Mental Health in MENA: Is the Stigma Over?


“What mental health needs is more sunlight, more candor, more unashamed conversation” (Glenn Close)

How many times have you attempted to discuss your mental health and it was ignored? 

Why is mental health deemed less important and trivial compared to physical health? 

Just because suffering occurs mentally, should it not count as ill health?

These are the many questions people ask themselves regarding mental health, just because it is not seen or talked about, does not mean it does not exist. 

There are many factors that play into mental health being regarded as a “hush-hush” topic. The biggest factor would be Culture.

Culture is a culprit of treating mental health as nuanced and problematic.

The Arabian culture in the Middle East and North Africa have always ignored mental health as an actual problem in society, but today, with increased technology and openness to new ideas and ideologies, there is an attempt to eradicate the barriers of ignorance towards mental health in these countries and in their culture.

How is mental health seen in Arabian culture? 

It is heavily stigmatized, is associated with family shame and personal failure, and more controversially, caused due to the lack of the Islamic faith and demonic possession.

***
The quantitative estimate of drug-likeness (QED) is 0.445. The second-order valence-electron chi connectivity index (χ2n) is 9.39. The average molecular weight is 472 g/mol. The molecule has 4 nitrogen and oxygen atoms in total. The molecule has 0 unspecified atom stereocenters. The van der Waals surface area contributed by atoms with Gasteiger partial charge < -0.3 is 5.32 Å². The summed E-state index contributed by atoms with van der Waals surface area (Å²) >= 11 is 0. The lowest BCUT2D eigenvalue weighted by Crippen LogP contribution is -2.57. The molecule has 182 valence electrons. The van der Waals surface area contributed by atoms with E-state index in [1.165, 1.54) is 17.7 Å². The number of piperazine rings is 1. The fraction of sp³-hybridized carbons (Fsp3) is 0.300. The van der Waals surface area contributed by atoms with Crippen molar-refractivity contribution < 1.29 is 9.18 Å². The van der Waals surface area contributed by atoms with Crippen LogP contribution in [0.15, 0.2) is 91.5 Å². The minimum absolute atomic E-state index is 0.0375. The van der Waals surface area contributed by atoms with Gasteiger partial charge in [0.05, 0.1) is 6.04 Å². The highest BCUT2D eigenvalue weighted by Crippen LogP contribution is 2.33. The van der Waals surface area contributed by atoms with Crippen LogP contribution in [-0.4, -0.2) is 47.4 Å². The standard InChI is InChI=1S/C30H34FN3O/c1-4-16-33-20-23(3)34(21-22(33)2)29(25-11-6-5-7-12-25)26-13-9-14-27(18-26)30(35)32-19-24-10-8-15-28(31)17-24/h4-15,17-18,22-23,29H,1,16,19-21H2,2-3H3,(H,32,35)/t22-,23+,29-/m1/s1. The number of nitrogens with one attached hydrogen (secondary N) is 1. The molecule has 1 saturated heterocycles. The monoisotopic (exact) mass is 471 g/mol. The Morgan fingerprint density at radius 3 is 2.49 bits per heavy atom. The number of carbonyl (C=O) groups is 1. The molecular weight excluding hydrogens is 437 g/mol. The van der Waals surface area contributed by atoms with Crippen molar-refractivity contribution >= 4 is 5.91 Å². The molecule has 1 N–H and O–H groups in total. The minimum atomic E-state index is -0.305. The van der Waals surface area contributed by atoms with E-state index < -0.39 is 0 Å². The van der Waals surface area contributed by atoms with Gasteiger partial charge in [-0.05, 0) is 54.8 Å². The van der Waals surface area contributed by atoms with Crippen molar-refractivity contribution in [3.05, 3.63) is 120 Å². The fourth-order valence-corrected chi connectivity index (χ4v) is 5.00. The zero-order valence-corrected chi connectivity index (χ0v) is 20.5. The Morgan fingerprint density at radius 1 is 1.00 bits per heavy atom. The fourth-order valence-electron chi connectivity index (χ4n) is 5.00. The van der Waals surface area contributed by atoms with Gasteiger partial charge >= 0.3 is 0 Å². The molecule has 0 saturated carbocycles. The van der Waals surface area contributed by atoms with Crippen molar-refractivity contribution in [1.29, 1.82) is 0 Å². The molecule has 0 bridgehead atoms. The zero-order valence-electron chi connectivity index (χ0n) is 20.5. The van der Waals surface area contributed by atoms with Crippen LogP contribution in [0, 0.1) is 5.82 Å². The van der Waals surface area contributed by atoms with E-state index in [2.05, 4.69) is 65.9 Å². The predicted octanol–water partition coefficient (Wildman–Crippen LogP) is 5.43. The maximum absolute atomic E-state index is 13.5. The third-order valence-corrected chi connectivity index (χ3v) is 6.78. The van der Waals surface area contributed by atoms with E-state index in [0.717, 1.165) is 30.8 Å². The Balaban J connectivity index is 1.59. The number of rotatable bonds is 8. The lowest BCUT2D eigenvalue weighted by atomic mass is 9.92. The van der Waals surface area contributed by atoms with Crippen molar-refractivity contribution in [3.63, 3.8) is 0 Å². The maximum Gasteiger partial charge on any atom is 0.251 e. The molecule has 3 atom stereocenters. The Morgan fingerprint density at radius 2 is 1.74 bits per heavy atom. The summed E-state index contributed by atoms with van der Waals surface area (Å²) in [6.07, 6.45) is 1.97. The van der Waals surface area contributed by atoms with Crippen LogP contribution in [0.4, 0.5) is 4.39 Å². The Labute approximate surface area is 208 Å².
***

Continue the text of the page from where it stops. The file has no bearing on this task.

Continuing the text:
The stigmatization of mental health is extremely detrimental; stigmatization of any mental health worsens the problem. In this culture, seeing mental health as a source of shame, personal failure, and an excuse for laziness and in general seen as taboo will keep the individual quiet, and thus, they will less likely talk about their suffering and seek medical or psychological help. 

As portrayed by Reuters Event, “this stigmatization is more detrimental for women because of the conservative societies they live in, rigid gender roles, social and political marginalization and sexual and physical abuse contributed to the mental illness of women. In these societies, women are kept quiet over fear of what people will say and they are oppressed in society.”